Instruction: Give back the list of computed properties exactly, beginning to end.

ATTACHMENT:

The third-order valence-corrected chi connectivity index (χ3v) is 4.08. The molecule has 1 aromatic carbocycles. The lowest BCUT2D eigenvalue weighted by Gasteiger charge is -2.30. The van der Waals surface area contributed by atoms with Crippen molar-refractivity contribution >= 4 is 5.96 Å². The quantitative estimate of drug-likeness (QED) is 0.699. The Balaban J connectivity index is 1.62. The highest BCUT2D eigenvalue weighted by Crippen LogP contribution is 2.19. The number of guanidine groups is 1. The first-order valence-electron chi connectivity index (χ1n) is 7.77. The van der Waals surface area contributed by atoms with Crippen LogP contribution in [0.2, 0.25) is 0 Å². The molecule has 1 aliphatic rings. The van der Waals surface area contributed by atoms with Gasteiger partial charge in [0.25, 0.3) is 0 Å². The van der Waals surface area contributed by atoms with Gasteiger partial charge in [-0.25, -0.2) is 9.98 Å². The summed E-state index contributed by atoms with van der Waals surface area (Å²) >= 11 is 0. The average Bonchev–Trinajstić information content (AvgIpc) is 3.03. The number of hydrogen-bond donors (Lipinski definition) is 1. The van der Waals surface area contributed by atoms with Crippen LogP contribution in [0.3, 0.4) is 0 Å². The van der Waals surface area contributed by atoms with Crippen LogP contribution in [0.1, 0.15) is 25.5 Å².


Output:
The third-order valence-corrected chi connectivity index (χ3v) is 4.08. The molecule has 1 aromatic carbocycles. The lowest BCUT2D eigenvalue weighted by Gasteiger charge is -2.30. The van der Waals surface area contributed by atoms with Crippen molar-refractivity contribution >= 4 is 5.96 Å². The quantitative estimate of drug-likeness (QED) is 0.699. The Balaban J connectivity index is 1.62. The highest BCUT2D eigenvalue weighted by Crippen LogP contribution is 2.19. The number of guanidine groups is 1. The first-order valence-electron chi connectivity index (χ1n) is 7.77. The van der Waals surface area contributed by atoms with Crippen LogP contribution in [0.2, 0.25) is 0 Å². The molecule has 1 aliphatic rings. The van der Waals surface area contributed by atoms with Gasteiger partial charge in [0.25, 0.3) is 0 Å². The van der Waals surface area contributed by atoms with Gasteiger partial charge in [-0.25, -0.2) is 9.98 Å². The summed E-state index contributed by atoms with van der Waals surface area (Å²) >= 11 is 0. The average Bonchev–Trinajstić information content (AvgIpc) is 3.03. The number of hydrogen-bond donors (Lipinski definition) is 1. The van der Waals surface area contributed by atoms with Crippen LogP contribution in [0.3, 0.4) is 0 Å². The van der Waals surface area contributed by atoms with Crippen LogP contribution in [0.1, 0.15) is 25.5 Å².